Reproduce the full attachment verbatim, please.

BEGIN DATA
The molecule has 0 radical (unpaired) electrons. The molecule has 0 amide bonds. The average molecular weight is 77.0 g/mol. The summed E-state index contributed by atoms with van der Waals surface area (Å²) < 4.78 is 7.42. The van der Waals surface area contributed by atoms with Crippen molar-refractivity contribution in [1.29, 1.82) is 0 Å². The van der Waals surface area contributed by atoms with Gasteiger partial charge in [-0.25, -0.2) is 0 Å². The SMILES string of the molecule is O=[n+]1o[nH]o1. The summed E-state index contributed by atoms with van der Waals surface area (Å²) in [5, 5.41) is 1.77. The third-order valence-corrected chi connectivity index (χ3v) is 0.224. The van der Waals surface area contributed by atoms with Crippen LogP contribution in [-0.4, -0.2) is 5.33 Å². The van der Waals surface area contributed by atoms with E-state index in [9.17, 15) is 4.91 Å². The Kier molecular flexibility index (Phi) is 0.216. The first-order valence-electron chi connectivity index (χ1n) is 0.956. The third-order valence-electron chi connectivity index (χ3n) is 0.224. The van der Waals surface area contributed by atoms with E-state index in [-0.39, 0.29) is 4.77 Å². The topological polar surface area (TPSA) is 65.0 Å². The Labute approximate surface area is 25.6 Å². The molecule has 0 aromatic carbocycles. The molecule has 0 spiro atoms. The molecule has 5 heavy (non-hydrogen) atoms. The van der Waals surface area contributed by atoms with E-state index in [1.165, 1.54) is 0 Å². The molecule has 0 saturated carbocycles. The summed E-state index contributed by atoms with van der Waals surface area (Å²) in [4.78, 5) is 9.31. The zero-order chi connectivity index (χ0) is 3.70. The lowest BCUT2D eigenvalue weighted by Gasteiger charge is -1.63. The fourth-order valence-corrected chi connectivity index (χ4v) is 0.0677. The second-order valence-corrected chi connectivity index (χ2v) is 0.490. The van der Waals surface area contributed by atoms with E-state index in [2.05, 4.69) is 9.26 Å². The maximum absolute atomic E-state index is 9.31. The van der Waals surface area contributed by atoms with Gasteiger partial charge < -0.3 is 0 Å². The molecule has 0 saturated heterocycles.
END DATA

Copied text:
The molecule has 0 radical (unpaired) electrons. The molecule has 0 amide bonds. The average molecular weight is 77.0 g/mol. The summed E-state index contributed by atoms with van der Waals surface area (Å²) < 4.78 is 7.42. The van der Waals surface area contributed by atoms with Crippen molar-refractivity contribution in [1.29, 1.82) is 0 Å². The van der Waals surface area contributed by atoms with Gasteiger partial charge in [-0.25, -0.2) is 0 Å². The SMILES string of the molecule is O=[n+]1o[nH]o1. The summed E-state index contributed by atoms with van der Waals surface area (Å²) in [5, 5.41) is 1.77. The third-order valence-corrected chi connectivity index (χ3v) is 0.224. The van der Waals surface area contributed by atoms with Crippen LogP contribution in [-0.4, -0.2) is 5.33 Å². The van der Waals surface area contributed by atoms with E-state index in [9.17, 15) is 4.91 Å². The Kier molecular flexibility index (Phi) is 0.216. The first-order valence-electron chi connectivity index (χ1n) is 0.956. The third-order valence-electron chi connectivity index (χ3n) is 0.224. The van der Waals surface area contributed by atoms with E-state index in [-0.39, 0.29) is 4.77 Å². The topological polar surface area (TPSA) is 65.0 Å². The Labute approximate surface area is 25.6 Å². The molecule has 0 aromatic carbocycles. The molecule has 0 spiro atoms. The molecule has 5 heavy (non-hydrogen) atoms. The van der Waals surface area contributed by atoms with E-state index in [1.165, 1.54) is 0 Å². The molecule has 0 saturated carbocycles. The summed E-state index contributed by atoms with van der Waals surface area (Å²) in [4.78, 5) is 9.31. The zero-order chi connectivity index (χ0) is 3.70. The lowest BCUT2D eigenvalue weighted by Gasteiger charge is -1.63. The fourth-order valence-corrected chi connectivity index (χ4v) is 0.0677. The second-order valence-corrected chi connectivity index (χ2v) is 0.490. The van der Waals surface area contributed by atoms with E-state index in [2.05, 4.69) is 9.26 Å². The maximum absolute atomic E-state index is 9.31. The van der Waals surface area contributed by atoms with Gasteiger partial charge < -0.3 is 0 Å². The molecule has 0 saturated heterocycles.